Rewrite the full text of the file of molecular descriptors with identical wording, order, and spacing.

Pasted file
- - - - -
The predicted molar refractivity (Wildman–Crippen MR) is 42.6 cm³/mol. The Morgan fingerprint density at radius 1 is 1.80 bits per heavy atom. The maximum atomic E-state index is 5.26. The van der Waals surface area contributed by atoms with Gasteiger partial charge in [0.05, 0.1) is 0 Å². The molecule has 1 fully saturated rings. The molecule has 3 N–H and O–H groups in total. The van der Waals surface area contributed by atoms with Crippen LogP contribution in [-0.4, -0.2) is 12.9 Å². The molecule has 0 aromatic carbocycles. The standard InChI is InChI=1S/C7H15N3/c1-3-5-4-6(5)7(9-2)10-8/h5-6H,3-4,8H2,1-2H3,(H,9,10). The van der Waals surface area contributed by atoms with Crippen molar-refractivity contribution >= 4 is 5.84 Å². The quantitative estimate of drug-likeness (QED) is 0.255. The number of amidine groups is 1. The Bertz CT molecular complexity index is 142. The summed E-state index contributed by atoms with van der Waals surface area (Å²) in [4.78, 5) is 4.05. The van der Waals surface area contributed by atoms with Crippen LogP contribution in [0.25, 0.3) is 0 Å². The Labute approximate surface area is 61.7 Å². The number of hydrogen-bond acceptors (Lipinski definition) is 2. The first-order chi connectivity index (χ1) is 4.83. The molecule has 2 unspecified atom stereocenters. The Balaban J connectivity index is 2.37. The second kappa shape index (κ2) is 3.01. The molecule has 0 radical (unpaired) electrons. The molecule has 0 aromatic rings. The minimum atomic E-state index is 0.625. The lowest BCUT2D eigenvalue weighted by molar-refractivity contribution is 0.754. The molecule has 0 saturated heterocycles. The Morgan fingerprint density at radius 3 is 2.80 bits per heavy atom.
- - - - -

The predicted molar refractivity (Wildman–Crippen MR) is 42.6 cm³/mol. The Morgan fingerprint density at radius 1 is 1.80 bits per heavy atom. The maximum atomic E-state index is 5.26. The van der Waals surface area contributed by atoms with Gasteiger partial charge in [0.05, 0.1) is 0 Å². The molecule has 1 fully saturated rings. The molecule has 3 N–H and O–H groups in total. The van der Waals surface area contributed by atoms with Crippen LogP contribution in [-0.4, -0.2) is 12.9 Å². The molecule has 0 aromatic carbocycles. The standard InChI is InChI=1S/C7H15N3/c1-3-5-4-6(5)7(9-2)10-8/h5-6H,3-4,8H2,1-2H3,(H,9,10). The van der Waals surface area contributed by atoms with Crippen molar-refractivity contribution >= 4 is 5.84 Å². The quantitative estimate of drug-likeness (QED) is 0.255. The number of amidine groups is 1. The Bertz CT molecular complexity index is 142. The summed E-state index contributed by atoms with van der Waals surface area (Å²) in [4.78, 5) is 4.05. The van der Waals surface area contributed by atoms with Crippen LogP contribution in [0.25, 0.3) is 0 Å². The Labute approximate surface area is 61.7 Å². The number of hydrogen-bond acceptors (Lipinski definition) is 2. The first-order chi connectivity index (χ1) is 4.83. The molecule has 2 unspecified atom stereocenters. The Balaban J connectivity index is 2.37. The second kappa shape index (κ2) is 3.01. The molecule has 0 radical (unpaired) electrons. The molecule has 0 aromatic rings. The minimum atomic E-state index is 0.625. The lowest BCUT2D eigenvalue weighted by molar-refractivity contribution is 0.754. The molecule has 0 saturated heterocycles. The Morgan fingerprint density at radius 3 is 2.80 bits per heavy atom.